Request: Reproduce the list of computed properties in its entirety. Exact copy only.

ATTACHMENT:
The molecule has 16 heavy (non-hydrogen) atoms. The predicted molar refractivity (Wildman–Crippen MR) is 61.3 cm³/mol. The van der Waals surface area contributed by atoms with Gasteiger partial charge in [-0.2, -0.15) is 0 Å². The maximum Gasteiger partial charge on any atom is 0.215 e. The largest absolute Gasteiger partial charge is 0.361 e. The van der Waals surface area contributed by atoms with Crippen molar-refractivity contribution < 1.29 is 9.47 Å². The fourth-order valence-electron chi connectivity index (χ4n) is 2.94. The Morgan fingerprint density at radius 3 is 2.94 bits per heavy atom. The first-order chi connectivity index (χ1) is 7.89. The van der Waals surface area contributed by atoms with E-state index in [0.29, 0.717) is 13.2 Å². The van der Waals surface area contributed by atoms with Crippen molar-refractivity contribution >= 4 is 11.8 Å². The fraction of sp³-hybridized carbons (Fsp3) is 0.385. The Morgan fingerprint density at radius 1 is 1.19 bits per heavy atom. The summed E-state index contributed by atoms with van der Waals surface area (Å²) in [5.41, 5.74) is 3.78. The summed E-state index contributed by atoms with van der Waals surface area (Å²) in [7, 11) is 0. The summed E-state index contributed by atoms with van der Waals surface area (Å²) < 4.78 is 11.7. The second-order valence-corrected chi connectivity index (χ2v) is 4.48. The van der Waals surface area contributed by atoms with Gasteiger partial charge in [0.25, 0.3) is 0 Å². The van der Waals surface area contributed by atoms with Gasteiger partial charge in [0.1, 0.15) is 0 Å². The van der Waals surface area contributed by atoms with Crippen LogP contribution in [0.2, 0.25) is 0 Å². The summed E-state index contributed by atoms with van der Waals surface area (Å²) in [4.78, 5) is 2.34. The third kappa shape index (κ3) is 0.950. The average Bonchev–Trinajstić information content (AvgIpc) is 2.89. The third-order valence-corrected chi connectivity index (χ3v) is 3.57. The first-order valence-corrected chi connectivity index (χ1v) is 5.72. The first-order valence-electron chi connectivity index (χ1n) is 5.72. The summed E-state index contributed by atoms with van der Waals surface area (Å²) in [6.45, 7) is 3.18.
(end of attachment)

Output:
The molecule has 16 heavy (non-hydrogen) atoms. The predicted molar refractivity (Wildman–Crippen MR) is 61.3 cm³/mol. The van der Waals surface area contributed by atoms with Gasteiger partial charge in [-0.2, -0.15) is 0 Å². The maximum Gasteiger partial charge on any atom is 0.215 e. The largest absolute Gasteiger partial charge is 0.361 e. The van der Waals surface area contributed by atoms with Crippen molar-refractivity contribution < 1.29 is 9.47 Å². The fourth-order valence-electron chi connectivity index (χ4n) is 2.94. The Morgan fingerprint density at radius 3 is 2.94 bits per heavy atom. The first-order chi connectivity index (χ1) is 7.89. The van der Waals surface area contributed by atoms with E-state index in [0.29, 0.717) is 13.2 Å². The van der Waals surface area contributed by atoms with Crippen molar-refractivity contribution >= 4 is 11.8 Å². The fraction of sp³-hybridized carbons (Fsp3) is 0.385. The Morgan fingerprint density at radius 1 is 1.19 bits per heavy atom. The summed E-state index contributed by atoms with van der Waals surface area (Å²) in [5.41, 5.74) is 3.78. The summed E-state index contributed by atoms with van der Waals surface area (Å²) in [7, 11) is 0. The summed E-state index contributed by atoms with van der Waals surface area (Å²) < 4.78 is 11.7. The second-order valence-corrected chi connectivity index (χ2v) is 4.48. The van der Waals surface area contributed by atoms with Gasteiger partial charge in [0.25, 0.3) is 0 Å². The van der Waals surface area contributed by atoms with Gasteiger partial charge in [0.1, 0.15) is 0 Å². The van der Waals surface area contributed by atoms with Crippen LogP contribution in [0.2, 0.25) is 0 Å². The summed E-state index contributed by atoms with van der Waals surface area (Å²) in [4.78, 5) is 2.34. The third kappa shape index (κ3) is 0.950. The average Bonchev–Trinajstić information content (AvgIpc) is 2.89. The third-order valence-corrected chi connectivity index (χ3v) is 3.57. The first-order valence-corrected chi connectivity index (χ1v) is 5.72. The first-order valence-electron chi connectivity index (χ1n) is 5.72. The summed E-state index contributed by atoms with van der Waals surface area (Å²) in [6.45, 7) is 3.18.